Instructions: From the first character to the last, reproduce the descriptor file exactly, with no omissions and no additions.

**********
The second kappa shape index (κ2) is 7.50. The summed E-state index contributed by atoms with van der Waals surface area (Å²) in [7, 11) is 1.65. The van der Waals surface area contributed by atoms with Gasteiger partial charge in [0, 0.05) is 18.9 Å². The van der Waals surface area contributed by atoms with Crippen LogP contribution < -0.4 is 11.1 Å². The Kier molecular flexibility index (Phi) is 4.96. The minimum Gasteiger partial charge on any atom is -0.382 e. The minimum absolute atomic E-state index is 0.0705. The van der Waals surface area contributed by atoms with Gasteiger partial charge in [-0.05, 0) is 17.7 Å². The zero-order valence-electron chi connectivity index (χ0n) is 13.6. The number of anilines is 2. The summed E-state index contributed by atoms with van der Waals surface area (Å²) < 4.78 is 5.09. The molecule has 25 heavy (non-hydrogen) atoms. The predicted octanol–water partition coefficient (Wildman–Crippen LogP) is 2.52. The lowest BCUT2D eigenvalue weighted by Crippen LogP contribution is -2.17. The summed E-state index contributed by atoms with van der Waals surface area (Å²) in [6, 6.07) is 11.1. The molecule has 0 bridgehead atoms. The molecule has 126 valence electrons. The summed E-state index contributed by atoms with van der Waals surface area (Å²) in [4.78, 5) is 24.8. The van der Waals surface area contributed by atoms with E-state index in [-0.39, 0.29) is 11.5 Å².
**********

The second kappa shape index (κ2) is 7.50. The summed E-state index contributed by atoms with van der Waals surface area (Å²) in [7, 11) is 1.65. The van der Waals surface area contributed by atoms with Gasteiger partial charge in [0, 0.05) is 18.9 Å². The van der Waals surface area contributed by atoms with Crippen LogP contribution < -0.4 is 11.1 Å². The Kier molecular flexibility index (Phi) is 4.96. The minimum Gasteiger partial charge on any atom is -0.382 e. The minimum absolute atomic E-state index is 0.0705. The van der Waals surface area contributed by atoms with Gasteiger partial charge in [-0.05, 0) is 17.7 Å². The zero-order valence-electron chi connectivity index (χ0n) is 13.6. The number of anilines is 2. The summed E-state index contributed by atoms with van der Waals surface area (Å²) < 4.78 is 5.09. The molecule has 25 heavy (non-hydrogen) atoms. The predicted octanol–water partition coefficient (Wildman–Crippen LogP) is 2.52. The lowest BCUT2D eigenvalue weighted by Crippen LogP contribution is -2.17. The summed E-state index contributed by atoms with van der Waals surface area (Å²) in [6, 6.07) is 11.1. The molecule has 0 bridgehead atoms. The molecule has 126 valence electrons. The summed E-state index contributed by atoms with van der Waals surface area (Å²) in [4.78, 5) is 24.8. The van der Waals surface area contributed by atoms with E-state index in [-0.39, 0.29) is 11.5 Å².